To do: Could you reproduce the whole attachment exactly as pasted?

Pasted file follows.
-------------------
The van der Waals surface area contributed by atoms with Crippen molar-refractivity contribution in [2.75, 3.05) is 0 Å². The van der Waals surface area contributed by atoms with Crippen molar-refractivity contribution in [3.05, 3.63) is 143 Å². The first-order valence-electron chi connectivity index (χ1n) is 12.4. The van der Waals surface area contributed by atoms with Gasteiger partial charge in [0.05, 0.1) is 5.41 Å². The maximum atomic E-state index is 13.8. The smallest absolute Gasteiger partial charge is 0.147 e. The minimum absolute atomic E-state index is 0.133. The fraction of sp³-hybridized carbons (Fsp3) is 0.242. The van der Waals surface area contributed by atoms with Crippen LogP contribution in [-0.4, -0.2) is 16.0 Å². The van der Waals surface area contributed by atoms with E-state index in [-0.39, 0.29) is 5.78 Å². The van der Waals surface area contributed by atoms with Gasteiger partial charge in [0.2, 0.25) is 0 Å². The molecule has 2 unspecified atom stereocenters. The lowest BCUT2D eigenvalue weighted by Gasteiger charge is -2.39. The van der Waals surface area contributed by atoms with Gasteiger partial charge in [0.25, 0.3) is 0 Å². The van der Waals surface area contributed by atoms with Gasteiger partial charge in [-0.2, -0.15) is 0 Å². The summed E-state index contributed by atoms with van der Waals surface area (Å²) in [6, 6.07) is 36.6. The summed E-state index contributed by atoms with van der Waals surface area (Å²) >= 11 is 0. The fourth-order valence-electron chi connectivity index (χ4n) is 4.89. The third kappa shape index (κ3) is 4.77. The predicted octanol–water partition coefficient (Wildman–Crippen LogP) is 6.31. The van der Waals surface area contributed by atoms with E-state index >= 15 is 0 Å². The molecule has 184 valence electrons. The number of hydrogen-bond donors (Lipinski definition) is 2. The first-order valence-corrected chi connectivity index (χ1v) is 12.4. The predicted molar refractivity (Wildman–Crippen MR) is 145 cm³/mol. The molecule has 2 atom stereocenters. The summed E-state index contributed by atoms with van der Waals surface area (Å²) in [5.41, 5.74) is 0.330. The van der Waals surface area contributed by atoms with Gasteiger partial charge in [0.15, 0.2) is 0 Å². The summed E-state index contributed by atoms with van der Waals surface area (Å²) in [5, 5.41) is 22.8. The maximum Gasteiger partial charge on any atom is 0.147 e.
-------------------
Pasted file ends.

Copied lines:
The van der Waals surface area contributed by atoms with Crippen molar-refractivity contribution in [2.75, 3.05) is 0 Å². The van der Waals surface area contributed by atoms with Crippen molar-refractivity contribution in [3.05, 3.63) is 143 Å². The first-order valence-electron chi connectivity index (χ1n) is 12.4. The van der Waals surface area contributed by atoms with Gasteiger partial charge in [0.05, 0.1) is 5.41 Å². The maximum atomic E-state index is 13.8. The smallest absolute Gasteiger partial charge is 0.147 e. The minimum absolute atomic E-state index is 0.133. The fraction of sp³-hybridized carbons (Fsp3) is 0.242. The van der Waals surface area contributed by atoms with Crippen LogP contribution in [-0.4, -0.2) is 16.0 Å². The van der Waals surface area contributed by atoms with E-state index in [-0.39, 0.29) is 5.78 Å². The van der Waals surface area contributed by atoms with Gasteiger partial charge in [0.2, 0.25) is 0 Å². The molecule has 2 unspecified atom stereocenters. The lowest BCUT2D eigenvalue weighted by Gasteiger charge is -2.39. The van der Waals surface area contributed by atoms with Gasteiger partial charge in [0.25, 0.3) is 0 Å². The van der Waals surface area contributed by atoms with Gasteiger partial charge in [-0.2, -0.15) is 0 Å². The summed E-state index contributed by atoms with van der Waals surface area (Å²) in [6, 6.07) is 36.6. The summed E-state index contributed by atoms with van der Waals surface area (Å²) >= 11 is 0. The fourth-order valence-electron chi connectivity index (χ4n) is 4.89. The third kappa shape index (κ3) is 4.77. The predicted octanol–water partition coefficient (Wildman–Crippen LogP) is 6.31. The van der Waals surface area contributed by atoms with E-state index >= 15 is 0 Å². The molecule has 184 valence electrons. The number of hydrogen-bond donors (Lipinski definition) is 2. The first-order valence-corrected chi connectivity index (χ1v) is 12.4. The predicted molar refractivity (Wildman–Crippen MR) is 145 cm³/mol. The molecule has 2 atom stereocenters. The summed E-state index contributed by atoms with van der Waals surface area (Å²) in [5.41, 5.74) is 0.330. The van der Waals surface area contributed by atoms with Gasteiger partial charge in [0.15, 0.2) is 0 Å². The summed E-state index contributed by atoms with van der Waals surface area (Å²) in [5, 5.41) is 22.8. The maximum Gasteiger partial charge on any atom is 0.147 e.